After discussions, Ghanizada and MAIL/ARIA associates M. Hashim Azmatyar and Abdul Latif Rasekh presented the technical program for breeding, pathology and agronomy activities to end 2016 and start off 2017.

Zubair Omid, hub coordinator, CIMMYT-Afghanistan, presented results of wheat farmer field demonstrations, informing that grain yields in the demonstrations ranged from 2.8 to 7.6 tons per hectare.

T.S. Pakbin, former director of ARIA, inaugurated the meeting and highlighted CIMMYT contributions to Afghanistan’s wheat improvement work. M.Q. Obaidi, director of ARIA, thanked participants for traveling long distances to attend, despite security concerns. Nabi Hashimi, research officer, CIMMYT-Afghanistan, welcomed participants on behalf of CIMMYT and wished them good luck for the 2016-17 season.

Wheat breeding trial results were presented by Zamarai Ahmadzada from Darulaman Research Station, Kabul; Aziz Osmani from Urad Khan Research Station, Herat; Shakib Attaye from Shisham Bagh Research Station, Nangarhar; Abdul Manan from Bolan Research Station, Helmand; Said Bahram from Central Farm, Kunduz; Najibullah Jahid from Kohkaran Research Station, Kandahar; and Sarwar Aryan from Mulla Ghulam Research Station, Bamyan.

Agronomy results from the research stations of Badakhshan, Herat, Kabul, Kunduz, Helmand and Bamyan were also presented and summarized by Abdul Latif Rasikh, head of Wheat Agronomy, ARIA headquarters, Badam Bagh, Kabul

Cornell receives UK support to aid scientists fighting threats to global wheat supply

Ronnie Coffman (r), Cornell plant breeder and director of the new Delivering Genetic Gain in Wheat (DGGW) project, surveys rust resistant wheat in fields of the Ethiopian Institute for Agricultural Research with Bedada Girma (l), wheat breeder and Ethiopian coordinator for new project. Ethiopia is a major partner in the new grant. CREDIT: McCandless/Cornell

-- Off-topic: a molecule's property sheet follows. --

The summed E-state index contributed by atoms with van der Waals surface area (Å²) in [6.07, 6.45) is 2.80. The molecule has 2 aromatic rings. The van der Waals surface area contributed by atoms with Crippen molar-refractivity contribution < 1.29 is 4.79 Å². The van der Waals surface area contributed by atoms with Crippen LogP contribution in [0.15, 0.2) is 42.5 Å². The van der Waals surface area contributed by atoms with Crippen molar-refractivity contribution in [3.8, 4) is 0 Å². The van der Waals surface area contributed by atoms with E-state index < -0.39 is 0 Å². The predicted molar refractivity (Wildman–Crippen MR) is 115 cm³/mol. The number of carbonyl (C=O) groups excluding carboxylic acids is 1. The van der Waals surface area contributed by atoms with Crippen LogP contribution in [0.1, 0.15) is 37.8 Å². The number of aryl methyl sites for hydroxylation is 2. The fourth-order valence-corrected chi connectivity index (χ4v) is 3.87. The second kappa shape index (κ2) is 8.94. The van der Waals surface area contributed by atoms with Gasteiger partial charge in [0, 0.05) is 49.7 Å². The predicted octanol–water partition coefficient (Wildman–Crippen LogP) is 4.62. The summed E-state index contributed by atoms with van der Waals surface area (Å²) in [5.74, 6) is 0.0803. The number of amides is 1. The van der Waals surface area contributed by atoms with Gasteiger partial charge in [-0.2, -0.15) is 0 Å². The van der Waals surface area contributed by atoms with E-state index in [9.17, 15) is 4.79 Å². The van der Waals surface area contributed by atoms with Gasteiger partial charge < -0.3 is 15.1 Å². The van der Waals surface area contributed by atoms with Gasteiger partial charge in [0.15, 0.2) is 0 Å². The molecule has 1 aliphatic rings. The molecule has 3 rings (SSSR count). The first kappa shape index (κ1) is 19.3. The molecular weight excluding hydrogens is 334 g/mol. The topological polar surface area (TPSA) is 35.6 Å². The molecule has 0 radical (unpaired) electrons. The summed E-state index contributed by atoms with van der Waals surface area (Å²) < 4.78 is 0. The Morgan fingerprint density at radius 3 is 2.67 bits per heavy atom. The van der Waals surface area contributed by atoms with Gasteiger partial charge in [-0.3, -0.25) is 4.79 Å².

ITHACA, NY: Cornell University will receive $10.5 million in UK aid investment from the British people to help an international consortium of plant breeders, pathologists and surveillance experts overcome diseases hindering global food security efforts.

The funds for the four-year Delivering Genetic Gain in Wheat, or DGGW, project will build on a $24 million grant from the Bill & Melinda Gates Foundation, announced in March 2016, and bring the total to $34.5 million.

“Wheat provides 20 percent of the calories and protein consumed by people globally, but borders in Africa, South Asia and the Middle East are porous when it comes to disease pathogens and environmental stressors like heat and drought that threaten the world’s wheat supply,” said Ronnie Coffman, international plant breeder and director of International Programs at Cornell University, who leads the global consortium.

Read more…

Wheat global impacts 1994-2014: Published report available

Just published by CIMMYT and WHEAT, the report “Impacts of International Wheat Improvement Research 1994-2014,” shows that varieties on nearly half the world’s wheat lands overall — as well as 70 to 80 percent of all wheat varieties released in our primary target regions (South Asia, Central and West Asia and North Africa)Cover_Page_01 — are CGIAR related. Other key findings include the following: